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Re: Hardness in ppm /Red Rotala

>From: "Roger S. Miller" <rgrmill at rt66_com>
>I think this is always done on an equal equivalents basis.  In words, when
>magnesium is expressed as its calcium equivalent the number is the weight
>of calcium that would carry the same electrical charge as the weight of
>magnesium that's actually present.  It amuses me that someone, sometime
>thought this system actually made things easier!

Roger, thanks for answering my question. After hearing all the interesting
discussion about hardness, I decided to change my opinion about units: ppm
is really the preferred way to present hardness. 

Also important is to start presenting Ca++ and Mg++ concentrations instead
of Hardness.

Some manufacturers are starting to move in that direction. Maybe. <g>. 
Wardleys has a nice hardness test kit (they sent it to me as a
freebee)which reports total hardness and calcium hardness. Mg++ hardness is
calculated by difference. All are reported in ppm, which is nice. The only
concern is that they say that to convert ppm to DH you multiply by 0.056.
So it appears that they present the Ca hardness concentrations as ppm of
CaCO3 and Mg as the equivalent of MgCO3. So we are getting hardness as they
say, but not Ca and Mg concentrations. If this is true, does anyone know if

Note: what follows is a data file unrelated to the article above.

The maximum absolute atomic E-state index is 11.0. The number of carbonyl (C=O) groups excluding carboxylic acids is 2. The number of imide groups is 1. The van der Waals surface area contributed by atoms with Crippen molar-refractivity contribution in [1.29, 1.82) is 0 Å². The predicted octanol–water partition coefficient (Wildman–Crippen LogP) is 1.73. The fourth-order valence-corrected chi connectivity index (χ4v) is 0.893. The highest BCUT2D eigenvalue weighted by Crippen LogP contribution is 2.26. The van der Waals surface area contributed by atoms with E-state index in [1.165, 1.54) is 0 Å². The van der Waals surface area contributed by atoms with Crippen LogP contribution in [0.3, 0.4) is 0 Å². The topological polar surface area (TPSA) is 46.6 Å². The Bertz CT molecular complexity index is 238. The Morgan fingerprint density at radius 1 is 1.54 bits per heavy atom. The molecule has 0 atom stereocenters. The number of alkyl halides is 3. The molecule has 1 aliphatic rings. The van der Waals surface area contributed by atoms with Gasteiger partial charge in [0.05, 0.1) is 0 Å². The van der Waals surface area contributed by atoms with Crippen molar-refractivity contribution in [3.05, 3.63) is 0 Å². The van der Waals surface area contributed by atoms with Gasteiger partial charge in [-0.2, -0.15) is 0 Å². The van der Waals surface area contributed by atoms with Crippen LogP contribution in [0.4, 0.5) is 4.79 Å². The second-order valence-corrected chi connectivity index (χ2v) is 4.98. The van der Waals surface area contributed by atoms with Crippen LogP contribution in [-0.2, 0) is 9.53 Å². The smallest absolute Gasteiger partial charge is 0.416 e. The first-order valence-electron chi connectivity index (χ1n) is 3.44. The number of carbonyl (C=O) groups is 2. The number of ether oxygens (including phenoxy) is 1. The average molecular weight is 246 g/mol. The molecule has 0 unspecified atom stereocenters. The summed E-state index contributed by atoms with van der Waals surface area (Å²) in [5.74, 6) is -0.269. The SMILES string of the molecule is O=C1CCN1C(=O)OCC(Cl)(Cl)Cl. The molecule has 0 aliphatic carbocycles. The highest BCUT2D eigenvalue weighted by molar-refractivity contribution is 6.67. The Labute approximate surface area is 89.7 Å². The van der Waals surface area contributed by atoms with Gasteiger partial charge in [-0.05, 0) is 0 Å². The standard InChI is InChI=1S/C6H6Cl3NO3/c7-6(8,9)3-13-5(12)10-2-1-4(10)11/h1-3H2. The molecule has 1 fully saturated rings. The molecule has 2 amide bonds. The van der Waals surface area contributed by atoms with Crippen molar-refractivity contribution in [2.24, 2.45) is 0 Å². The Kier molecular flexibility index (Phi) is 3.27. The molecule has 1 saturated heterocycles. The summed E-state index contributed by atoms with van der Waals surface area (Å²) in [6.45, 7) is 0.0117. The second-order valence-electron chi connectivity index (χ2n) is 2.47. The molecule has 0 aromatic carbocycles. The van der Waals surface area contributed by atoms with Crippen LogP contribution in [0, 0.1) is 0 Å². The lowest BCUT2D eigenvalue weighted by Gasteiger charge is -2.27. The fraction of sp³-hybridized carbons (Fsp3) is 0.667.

taking 40% of Wardley's ppm result will be an OK way get the approximate
concentrations of the Ca and Mg cations.

>From: Roxanne Bittman <RBITTMAN at hq_dfg.ca.gov>
>Continued discussion on red plants:
>One thing is for sure, the red you see in land plants is probably not
related to the red
>seen in true aquatics in the aquarium.  The red in the Rotala's we keep seems
>almost certainly related to light intensity, in my experience.  Perhaps it
is also
>somewhat related to light quality, but I doubt this.

Roxanne, why do you say that there is no relationship between aquatics and
terrestrial plants. I am not questioning your wisdom, just curious. I hope
it is not because of the Rotala model. I keep my Rotala very red at 1 watt
per gallon, using a combination of growlux and tritons-- and peat
substrate. The peat is 6-yrs old, so I do not think it is a big factor. The
rotala is not as red in another tank  with more intense light and different
spectra (with small amount of soil in substrate.).

>The red you see in the maple is a mystery to me; I'm sure somebody in
>knows why it gets red in the shade. 

Perhaps not relevant to this discussion, but shade light has a different
quality, especially after passing thru green leaves... richer in long wave
lenghts - reds and expecially far reds.
Neil F

>From: George Slusarczuk <yurko at warwick_net>
>In my opinion it is NOT the *conversion factors* that introduce the
>confusion, but the different "degrees" i.e. German, American, British,
>etc. You might assume that in a book published in England they will use
>English degrees (Clark) to measure water hardness, but I would not bet a
>nickel on it!

Thanks for letting me see the light. Opps wrong discussion <g>. I am now
firmly on the ppm bandwagon. George S's point is the main reason I now vote
to discourge use of "degrees" hardness as the preferred method. I reviewed
my older aquarium texts and the numerical conversion factors are different
in each book! 

Neil F.